YouTube & ASCAP Announce Landmark Data Sharing Agreement, SOCAN Beats Royalty Records, Believe Digital Seeking Sale
Posted by Glen Sears | June 19, 2017 8:58 am | No Comments
Story of the Week
YouTube, ASCAP to Share Data in First-Ever Voluntary Deal
In what is the performance rights group’s first-ever fully-negotiated, voluntary licensing deal with the decade-old video hub not prompted by a rate-court proceeding, ASCAP will combine its database of 10.5 million musical works with YouTube’s data exchange, a move that ASCAP’s CEO Elizabeth Matthews says will result in bigger payouts.
Other Music News Highlights
Canada’s SOCAN Collected Record-Setting $249M In Royalties For 2016. The PRO said it recorded “new highs on almost every front,” with nearly 4,500 businesses that use music became “licensed to play” with SOCAN and 6,500 additional songwriters, composers and music publishers signed up for membership.
Merlin Deals Paying Out The Equivalent Of Nearly $1M A Day To Independent Labels. Before the end of March, Merlin’s admin fee for these members was 2% of total revenues – it proudly reduced this to 1.5% in April – suggesting its total collections in the 2016/2017 period stood at around $360M.
Believe Digital Actively Seeks Sale, Major Players Show Interest. Global independent distributor, label services provider, and TuneCore owner Believe Digital is for sale, sources tell Hypebot, and a two to three week deadline has been set for initial bids.
Sony/ATV’s Martin Bandier Calls on Spotify, Apple Music, And YouTube To Credit Songwriters. While he acknowledged that songwriters and publishers are beginning to benefit from the uptick in revenues with the rise of streaming, he was quick to note that “songwriters and music publishers, while we’re headed in the right direction, the fruits of our labor are not being equitably rewarded and we are not benefiting from the streaming revolution as meaningfully as we should.”
Spotify Revenues Hit $3.3B In 2016 – But Net Losses Soared To $597M. The streaming giant’s revenues saw healthy growth of 52%, but the ongoing cost of debt and widening operations costs ballooned its net losses over 133%.
Digest: Spotify Inks Long-Term Deal With Merlin, Google Play Now Samsung’s Default Music Service, SAG-AFTRA Fund
Posted by Glen Sears | April 24, 2017 9:21 am | No Comments
Top Music News Story
Spotify Locks Down Long-Term Licensing Pact With Merlin
Spotify and independent label organization Merlin have agreed to a multi-year licensing agreement that ensures an uninterrupted flow of music from non-majors to the music streaming leader, plus extends to Merlin members the same flexible release option that was core to a recent deal with Universal Music Group.
“This new agreement lays the path to future sustainable growth for us both, and we look forward to remaining an integral part in the service’s continued success,” said Merlin CEO Charles Caldas in a statement.
Other Music News Highlights
Spotify Has Launched A Facebook Messenger Bot For Music Discovery And Sharing. The bot, originally uncovered by TechCrunch, includes search, recommendations, sharing a 30 second song clip within Messenger, or launching Spotify to hear the full song.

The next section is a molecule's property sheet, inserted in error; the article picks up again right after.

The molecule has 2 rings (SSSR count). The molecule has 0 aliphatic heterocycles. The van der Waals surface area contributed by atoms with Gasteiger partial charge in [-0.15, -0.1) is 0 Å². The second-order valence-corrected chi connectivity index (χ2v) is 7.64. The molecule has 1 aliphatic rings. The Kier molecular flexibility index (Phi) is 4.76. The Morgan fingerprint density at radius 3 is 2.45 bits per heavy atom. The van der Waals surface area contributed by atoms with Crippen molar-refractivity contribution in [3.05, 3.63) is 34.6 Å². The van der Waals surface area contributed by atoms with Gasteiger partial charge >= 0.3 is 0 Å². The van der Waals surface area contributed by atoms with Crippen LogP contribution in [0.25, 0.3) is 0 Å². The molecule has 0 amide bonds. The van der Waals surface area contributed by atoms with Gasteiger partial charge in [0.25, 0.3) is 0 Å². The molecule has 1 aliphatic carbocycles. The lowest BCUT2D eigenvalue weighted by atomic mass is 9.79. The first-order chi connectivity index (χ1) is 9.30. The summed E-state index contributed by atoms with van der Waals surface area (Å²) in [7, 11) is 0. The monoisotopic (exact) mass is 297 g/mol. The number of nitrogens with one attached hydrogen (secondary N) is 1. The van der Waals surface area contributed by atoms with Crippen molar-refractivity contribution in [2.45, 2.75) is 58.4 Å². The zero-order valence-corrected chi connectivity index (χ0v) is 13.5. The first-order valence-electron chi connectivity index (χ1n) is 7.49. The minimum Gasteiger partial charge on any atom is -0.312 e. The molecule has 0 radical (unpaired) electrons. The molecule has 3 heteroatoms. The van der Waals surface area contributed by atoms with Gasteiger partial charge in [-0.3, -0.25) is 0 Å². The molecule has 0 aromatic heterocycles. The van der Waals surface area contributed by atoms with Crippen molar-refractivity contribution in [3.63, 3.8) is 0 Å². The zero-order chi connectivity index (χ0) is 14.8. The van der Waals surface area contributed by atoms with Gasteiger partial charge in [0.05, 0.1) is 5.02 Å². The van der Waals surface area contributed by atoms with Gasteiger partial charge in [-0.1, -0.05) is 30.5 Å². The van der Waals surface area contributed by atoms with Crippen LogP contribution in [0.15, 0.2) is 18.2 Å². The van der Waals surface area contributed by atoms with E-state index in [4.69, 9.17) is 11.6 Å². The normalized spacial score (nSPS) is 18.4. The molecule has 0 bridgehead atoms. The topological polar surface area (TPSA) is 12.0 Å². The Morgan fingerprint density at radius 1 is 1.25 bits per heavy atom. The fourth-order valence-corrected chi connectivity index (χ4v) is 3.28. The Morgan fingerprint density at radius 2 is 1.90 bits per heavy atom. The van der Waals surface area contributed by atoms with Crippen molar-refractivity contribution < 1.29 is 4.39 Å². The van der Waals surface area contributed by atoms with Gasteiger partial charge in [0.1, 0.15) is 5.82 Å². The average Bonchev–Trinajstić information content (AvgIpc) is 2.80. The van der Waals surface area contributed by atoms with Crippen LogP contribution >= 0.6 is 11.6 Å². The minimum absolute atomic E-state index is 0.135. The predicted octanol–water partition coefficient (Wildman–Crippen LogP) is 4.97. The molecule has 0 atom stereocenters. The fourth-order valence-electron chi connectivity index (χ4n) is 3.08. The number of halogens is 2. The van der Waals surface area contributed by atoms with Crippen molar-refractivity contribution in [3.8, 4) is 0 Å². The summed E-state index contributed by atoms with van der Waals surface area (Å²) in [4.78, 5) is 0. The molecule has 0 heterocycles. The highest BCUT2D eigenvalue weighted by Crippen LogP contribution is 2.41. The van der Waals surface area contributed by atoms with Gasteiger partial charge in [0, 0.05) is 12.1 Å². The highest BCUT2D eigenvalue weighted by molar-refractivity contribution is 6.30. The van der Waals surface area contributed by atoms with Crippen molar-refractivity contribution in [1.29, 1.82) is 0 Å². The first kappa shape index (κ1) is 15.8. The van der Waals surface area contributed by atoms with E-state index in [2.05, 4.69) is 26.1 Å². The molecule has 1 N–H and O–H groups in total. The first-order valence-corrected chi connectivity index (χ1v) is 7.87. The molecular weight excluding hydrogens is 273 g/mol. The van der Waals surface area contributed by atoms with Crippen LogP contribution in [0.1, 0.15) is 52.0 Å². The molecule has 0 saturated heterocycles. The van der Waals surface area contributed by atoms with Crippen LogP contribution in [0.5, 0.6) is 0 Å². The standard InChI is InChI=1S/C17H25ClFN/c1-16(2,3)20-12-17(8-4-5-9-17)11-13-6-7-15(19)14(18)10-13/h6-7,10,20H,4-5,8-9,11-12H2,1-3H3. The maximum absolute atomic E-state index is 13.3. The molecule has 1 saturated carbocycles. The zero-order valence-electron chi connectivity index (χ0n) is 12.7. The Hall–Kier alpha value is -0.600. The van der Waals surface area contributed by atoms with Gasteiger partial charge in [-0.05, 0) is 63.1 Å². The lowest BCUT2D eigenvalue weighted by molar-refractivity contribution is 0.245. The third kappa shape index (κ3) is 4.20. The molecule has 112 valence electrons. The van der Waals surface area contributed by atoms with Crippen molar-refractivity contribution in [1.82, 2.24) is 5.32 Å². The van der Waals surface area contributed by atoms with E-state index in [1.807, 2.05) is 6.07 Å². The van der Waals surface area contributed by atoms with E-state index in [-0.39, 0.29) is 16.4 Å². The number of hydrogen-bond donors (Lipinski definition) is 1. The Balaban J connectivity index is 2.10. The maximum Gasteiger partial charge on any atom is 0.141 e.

Streaming May Have Slowed Piracy, But It Certainly Hasn’t Stopped It. According to a late 2016 study by Ipsos for the IFPI which surveyed 12,600 internet users in 13 countries, more than 1/3 said they had still accessed copyright infringing music over the previous 6 months.
Google Play Music Becomes Default Music Service On All Samsung Mobile Devices. Google also promised to add more “special features in Google Play Music just for Samsung customers, including expanded cloud music storage and integration with Samsung’s Bixby voice control system.
How Royalties Are Paid On All Three Pandora Music Services. Glenn Peoples explains, in welcome detail, the new royalty distribution processes for all of Pandora’s new streaming tiers.
AFM/SAG-AFTRA Fund Pays Royalties to Oft-Neglected Backup Singers, Session Musicians. The joint fund, the AFM & SAG-AFTRA Intellectual Property Rights Distribution Fund, distributed about $60 million in royalties in 2016 to backup singers and session musicians, who otherwise might not receive music royalties at all.
YouTube Settlement Helps Push GEMA Collections Up 15% In 2016. The PRO collected $1.14B on behalf of its 70,000 members and rights owners last year; That’s up 15% — or $166.9M — from 2015’s $969.7M.
Deezer Is Exploring User Centric Licensing. MiDIA’s Mark Mulligan claims that “The general consensus among labels I have spoken to is cautious optimism..One of the key concerns was that the model could penalize some indie labels.”
Posted by Glen Sears | February 8, 2016 10:00 am | No Comments
Story of the Week
The Pirate Bay Now Lets You Stream Torrents From Your Browser, Music Streaming Coming
Last week the Torrents-Time browser plug-in turned The Pirate Bay into the world’s biggest video streaming portal. Users now find a “Stream It!” links next to video torrents that can be played in-browser without having to leave the Pirate Bay site.
Torrents Time itself was only released at the beginning of this month by the team behind Popcorn-Time.se — the first major fork of the popular Popcorn Time app. The plugin isn’t just built for The Pirate Bay though — any torrenting site can add support. KickAssTorrents, Videomax, and others have already pledged to add support on their sites for the plugin.
Over the weekend, a spokesperson for Torrents-Time confirmed that in-browser music streaming would be added to its plug-in and major torrent sites “within weeks.” “Our audio functionality is currently undergoing QA procedures,” Torrents-Time’s Fedik Nazar told Hypebot. “We’ll advise when ready, not before we are 100 percent sure of excellent quality, flaw-free operation and no copyrights infringements.”
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